The Writer's Voice 2015: Query and first 250 words

May 20, 2015


I am incredibly thankful for this opportunity. I've been a fan of The Writer's Voice for years, and I'm excited to finally have a chance to participate. 


Query:



Dear Awesome Agent,

Ten-year-old Drew Horrible has always been a failure in his father’s eyes. As the son of the High Chancellor of Evil (who sometimes turns people into mice and feeds them to his cats—and that’s when he’s in a good mood), Drew is expected to follow in his father’s mean and nasty footsteps and one day take his place as ruler of the Outlander Realm. Unfortunately, Drew was never that good at being bad. Hoping to redeem himself, Drew sets off for the Outlander Academy alongside his perfectly evil twin sister. But even there, he struggles to pass his cutthroat classes—and if he drops too far in the school scoreboards, it could mean a lifetime of squalor and public shaming.

And, quite possibly, dragon poop-shoveling.

But when a deadly sickness spreads through the Outlander Realm, Drew learns a secret that could lead to a cure, but cost him future as heir—even evil Outlanders don’t tolerate treason. Looking to escape a future as Dragon Poo Drew, the villain-in-training finally has the chance to prove himself the rightful heir to the throne—if he can embrace his own kind of Horrible.


DREW HORRIBLE is an MG fantasy with series potential, complete at 64,000 words. Fans of THE WITCH’S BOY, THE SCHOOL FOR GOOD AND EVIL, and HOW TO TRAIN YOUR DRAGON might also enjoy DREW HORRIBLE. 



First 250 words:



Drew Horrible pulled his robe tighter around him. He clutched a small crumpled paper in his left hand as a chill snaked down his spine. The light from the cave ceilings above had dimmed to a soft glow, taking its warmth with it. But it was more than the frosty night air that set his teeth chattering.

“Fangs of Apollo,” Drew sighed, surveying his war-torn appearance. The hem of his new robes were torn to muddy shreds. His father would not approve, and now he’d have to sneak into the castle through the kitchens to avoid a vicious scolding, and he was already late as it was.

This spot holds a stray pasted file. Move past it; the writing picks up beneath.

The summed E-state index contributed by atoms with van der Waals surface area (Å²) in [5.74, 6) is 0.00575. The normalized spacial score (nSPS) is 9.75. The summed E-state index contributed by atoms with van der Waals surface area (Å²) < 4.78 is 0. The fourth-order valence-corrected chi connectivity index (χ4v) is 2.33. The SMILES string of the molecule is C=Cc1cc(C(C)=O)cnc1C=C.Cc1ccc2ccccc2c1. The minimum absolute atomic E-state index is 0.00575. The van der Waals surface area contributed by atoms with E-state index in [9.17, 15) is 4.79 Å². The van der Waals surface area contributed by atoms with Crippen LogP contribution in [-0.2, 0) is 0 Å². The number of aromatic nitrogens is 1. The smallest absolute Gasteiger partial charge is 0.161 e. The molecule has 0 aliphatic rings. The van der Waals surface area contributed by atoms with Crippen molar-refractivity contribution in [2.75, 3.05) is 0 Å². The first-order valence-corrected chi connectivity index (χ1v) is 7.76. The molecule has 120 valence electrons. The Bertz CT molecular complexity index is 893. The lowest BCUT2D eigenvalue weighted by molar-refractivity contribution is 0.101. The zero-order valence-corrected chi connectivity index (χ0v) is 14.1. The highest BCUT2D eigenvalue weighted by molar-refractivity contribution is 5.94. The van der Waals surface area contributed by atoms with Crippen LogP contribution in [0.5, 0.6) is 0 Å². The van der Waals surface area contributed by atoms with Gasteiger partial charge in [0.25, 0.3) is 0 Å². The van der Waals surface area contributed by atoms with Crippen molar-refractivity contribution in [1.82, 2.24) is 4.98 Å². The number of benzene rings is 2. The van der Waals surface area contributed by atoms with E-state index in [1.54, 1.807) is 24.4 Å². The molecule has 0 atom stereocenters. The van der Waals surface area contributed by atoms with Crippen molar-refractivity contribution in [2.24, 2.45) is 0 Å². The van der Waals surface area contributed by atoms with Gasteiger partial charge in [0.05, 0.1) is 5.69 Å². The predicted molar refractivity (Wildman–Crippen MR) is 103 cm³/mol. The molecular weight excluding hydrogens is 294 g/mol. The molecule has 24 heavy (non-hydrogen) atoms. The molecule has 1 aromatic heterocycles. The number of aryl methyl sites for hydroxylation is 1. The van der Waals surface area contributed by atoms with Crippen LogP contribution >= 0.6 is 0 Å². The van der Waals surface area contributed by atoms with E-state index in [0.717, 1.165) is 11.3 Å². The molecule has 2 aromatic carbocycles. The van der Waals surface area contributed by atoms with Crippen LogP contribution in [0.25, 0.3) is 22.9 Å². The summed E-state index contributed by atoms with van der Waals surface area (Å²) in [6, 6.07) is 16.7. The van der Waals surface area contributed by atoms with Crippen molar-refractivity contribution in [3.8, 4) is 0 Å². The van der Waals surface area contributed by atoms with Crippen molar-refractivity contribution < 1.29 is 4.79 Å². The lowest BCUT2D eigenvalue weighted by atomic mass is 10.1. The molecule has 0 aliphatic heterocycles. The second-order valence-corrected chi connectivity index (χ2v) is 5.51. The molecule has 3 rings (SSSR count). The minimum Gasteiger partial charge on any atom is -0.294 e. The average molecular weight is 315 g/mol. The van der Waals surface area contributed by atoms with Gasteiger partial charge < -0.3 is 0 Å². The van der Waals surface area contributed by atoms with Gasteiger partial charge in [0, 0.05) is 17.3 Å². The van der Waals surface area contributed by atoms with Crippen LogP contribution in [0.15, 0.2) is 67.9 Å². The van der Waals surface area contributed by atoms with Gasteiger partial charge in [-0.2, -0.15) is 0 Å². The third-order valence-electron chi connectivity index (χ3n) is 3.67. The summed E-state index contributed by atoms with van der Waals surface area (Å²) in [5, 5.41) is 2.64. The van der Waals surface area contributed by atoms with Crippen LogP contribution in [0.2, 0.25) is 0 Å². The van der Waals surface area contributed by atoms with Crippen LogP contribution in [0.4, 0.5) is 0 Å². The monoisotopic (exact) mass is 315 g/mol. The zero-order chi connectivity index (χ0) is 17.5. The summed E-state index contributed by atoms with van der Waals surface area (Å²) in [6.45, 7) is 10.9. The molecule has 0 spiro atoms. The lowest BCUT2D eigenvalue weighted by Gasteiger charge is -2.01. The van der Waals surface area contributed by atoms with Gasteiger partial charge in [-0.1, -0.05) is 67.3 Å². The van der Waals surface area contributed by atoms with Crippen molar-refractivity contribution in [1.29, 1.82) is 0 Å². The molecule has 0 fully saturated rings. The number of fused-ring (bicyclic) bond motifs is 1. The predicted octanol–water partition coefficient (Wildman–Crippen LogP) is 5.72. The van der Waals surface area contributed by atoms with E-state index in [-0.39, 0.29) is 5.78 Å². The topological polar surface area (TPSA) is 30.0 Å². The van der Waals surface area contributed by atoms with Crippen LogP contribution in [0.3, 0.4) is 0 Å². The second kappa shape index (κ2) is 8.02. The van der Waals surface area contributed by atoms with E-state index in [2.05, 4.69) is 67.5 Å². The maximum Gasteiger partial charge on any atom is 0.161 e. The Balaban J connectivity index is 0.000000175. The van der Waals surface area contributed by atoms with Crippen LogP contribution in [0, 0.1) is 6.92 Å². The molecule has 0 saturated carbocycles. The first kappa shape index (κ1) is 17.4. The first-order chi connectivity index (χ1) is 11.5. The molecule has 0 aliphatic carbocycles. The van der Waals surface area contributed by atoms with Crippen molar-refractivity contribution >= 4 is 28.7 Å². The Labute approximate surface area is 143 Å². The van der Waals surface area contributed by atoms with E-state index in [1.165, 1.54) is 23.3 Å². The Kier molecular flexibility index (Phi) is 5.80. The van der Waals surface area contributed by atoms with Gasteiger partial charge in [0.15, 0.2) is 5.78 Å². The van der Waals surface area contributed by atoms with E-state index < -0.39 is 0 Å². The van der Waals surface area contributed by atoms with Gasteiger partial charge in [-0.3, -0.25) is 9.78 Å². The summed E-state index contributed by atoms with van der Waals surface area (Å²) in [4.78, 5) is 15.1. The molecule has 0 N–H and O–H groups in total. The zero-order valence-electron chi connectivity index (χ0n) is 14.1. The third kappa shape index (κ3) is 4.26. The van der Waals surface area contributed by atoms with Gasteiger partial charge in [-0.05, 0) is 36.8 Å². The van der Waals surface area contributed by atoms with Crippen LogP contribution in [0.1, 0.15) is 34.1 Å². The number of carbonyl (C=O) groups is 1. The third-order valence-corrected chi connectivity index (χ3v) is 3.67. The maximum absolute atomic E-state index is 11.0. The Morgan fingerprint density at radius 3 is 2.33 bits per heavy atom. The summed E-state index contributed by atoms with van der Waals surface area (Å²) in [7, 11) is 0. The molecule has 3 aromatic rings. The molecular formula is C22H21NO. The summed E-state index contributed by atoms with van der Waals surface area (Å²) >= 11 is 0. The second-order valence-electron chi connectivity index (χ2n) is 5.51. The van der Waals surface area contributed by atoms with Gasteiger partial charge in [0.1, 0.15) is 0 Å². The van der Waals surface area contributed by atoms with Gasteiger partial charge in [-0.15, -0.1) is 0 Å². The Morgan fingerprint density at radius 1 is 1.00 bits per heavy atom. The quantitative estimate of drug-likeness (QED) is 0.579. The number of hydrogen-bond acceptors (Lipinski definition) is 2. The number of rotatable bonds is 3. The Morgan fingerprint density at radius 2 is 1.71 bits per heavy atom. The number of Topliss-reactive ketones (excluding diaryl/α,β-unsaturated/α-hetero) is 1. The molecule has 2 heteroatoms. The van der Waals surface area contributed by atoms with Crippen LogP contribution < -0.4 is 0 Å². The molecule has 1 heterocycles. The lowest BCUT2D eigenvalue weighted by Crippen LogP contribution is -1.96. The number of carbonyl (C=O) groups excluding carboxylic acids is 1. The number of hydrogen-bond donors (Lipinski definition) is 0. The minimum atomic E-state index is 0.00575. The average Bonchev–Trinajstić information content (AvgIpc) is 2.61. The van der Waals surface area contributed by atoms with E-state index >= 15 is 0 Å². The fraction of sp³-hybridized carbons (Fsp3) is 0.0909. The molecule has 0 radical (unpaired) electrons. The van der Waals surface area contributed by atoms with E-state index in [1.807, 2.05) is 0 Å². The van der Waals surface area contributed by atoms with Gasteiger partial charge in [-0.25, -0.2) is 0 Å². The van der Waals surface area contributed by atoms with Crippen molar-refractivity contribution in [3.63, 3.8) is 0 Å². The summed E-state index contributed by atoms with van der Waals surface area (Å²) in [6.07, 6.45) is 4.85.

He gripped his paper tighter, taking cover behind a precariously leaning orange tree. Its fruit looked more purple-ish than orange.

Great.

Something else for his father to gripe about.

From Drew’s spot in the garden behind the scentless fruit trees, the castle’s eastern wall stood clearly visible. Light poured from the row of windows, where the banquet was surely almost underway.

Ugh. The banquet.

Drew brushed his hair from his eyes. Ever since he’d received his note that afternoon, a dull ache had clamped on to his head with relentless tenacity. Un-crumpling the note, he read his father’s words for the hundredth time:

Andrew,

All eyes will be on you tonight, so look sharp, and take care not to slouch like a Commoner, as you are so often in the habit of doing. Also, I have a surprise announcement concerning you, so you’d do well to pay attention.




Slush Pile: Behind the Scenes with Jaida Temperly

May 11, 2015

Hey everyone, and happy May! Glad to have you stop by. 

I'm extra excited to have Jaida Temperly of New Leaf Literary join us today! I've had the pleasure to correspond with Ms. Temperly a few times, and she's always been extremely polite and encouraging (did I mention I'm excited to have her here?). And now, settle in and join me for a behind-the-scenes look at what really goes on as agents are sifting through their query inbox, reading submissions, and, of course... signing a new client!


Queries

MR: What is your query-reading process? Do you read them as they come in or do you designate certain times of the day? Do you sort them out, or just plow through all at once?

It depends on my schedule. But I usually try to review queries on Friday and then read through requested query manuscripts on the weekends or during after-work hours.


Manuscripts